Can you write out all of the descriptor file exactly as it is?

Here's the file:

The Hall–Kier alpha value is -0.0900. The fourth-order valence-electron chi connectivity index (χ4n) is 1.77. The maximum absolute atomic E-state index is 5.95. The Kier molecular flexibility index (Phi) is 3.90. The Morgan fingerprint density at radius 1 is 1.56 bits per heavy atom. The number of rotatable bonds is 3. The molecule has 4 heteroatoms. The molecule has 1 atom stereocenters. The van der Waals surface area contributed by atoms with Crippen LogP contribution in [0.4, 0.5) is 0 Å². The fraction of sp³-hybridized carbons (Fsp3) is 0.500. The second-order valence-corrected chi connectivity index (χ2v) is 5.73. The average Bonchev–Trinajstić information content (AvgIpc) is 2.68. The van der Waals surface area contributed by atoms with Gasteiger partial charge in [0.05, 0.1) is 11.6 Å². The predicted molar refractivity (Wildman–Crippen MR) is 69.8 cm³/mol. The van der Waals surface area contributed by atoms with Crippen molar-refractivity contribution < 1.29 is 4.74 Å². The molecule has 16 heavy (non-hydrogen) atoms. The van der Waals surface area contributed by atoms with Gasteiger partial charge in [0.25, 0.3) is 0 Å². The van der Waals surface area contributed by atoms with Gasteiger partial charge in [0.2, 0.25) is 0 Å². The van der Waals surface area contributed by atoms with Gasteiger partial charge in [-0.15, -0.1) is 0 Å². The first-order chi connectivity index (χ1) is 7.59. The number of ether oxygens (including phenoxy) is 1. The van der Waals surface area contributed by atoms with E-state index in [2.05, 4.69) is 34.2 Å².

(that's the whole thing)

The Hall–Kier alpha value is -0.0900. The fourth-order valence-electron chi connectivity index (χ4n) is 1.77. The maximum absolute atomic E-state index is 5.95. The Kier molecular flexibility index (Phi) is 3.90. The Morgan fingerprint density at radius 1 is 1.56 bits per heavy atom. The number of rotatable bonds is 3. The molecule has 4 heteroatoms. The molecule has 1 atom stereocenters. The van der Waals surface area contributed by atoms with Crippen LogP contribution in [0.4, 0.5) is 0 Å². The fraction of sp³-hybridized carbons (Fsp3) is 0.500. The second-order valence-corrected chi connectivity index (χ2v) is 5.73. The average Bonchev–Trinajstić information content (AvgIpc) is 2.68. The van der Waals surface area contributed by atoms with Gasteiger partial charge in [0.05, 0.1) is 11.6 Å². The predicted molar refractivity (Wildman–Crippen MR) is 69.8 cm³/mol. The van der Waals surface area contributed by atoms with Crippen molar-refractivity contribution < 1.29 is 4.74 Å². The molecule has 16 heavy (non-hydrogen) atoms. The van der Waals surface area contributed by atoms with Gasteiger partial charge in [0.25, 0.3) is 0 Å². The van der Waals surface area contributed by atoms with Gasteiger partial charge in [0.2, 0.25) is 0 Å². The van der Waals surface area contributed by atoms with Gasteiger partial charge in [-0.15, -0.1) is 0 Å². The first-order chi connectivity index (χ1) is 7.59. The number of ether oxygens (including phenoxy) is 1. The van der Waals surface area contributed by atoms with E-state index in [2.05, 4.69) is 34.2 Å².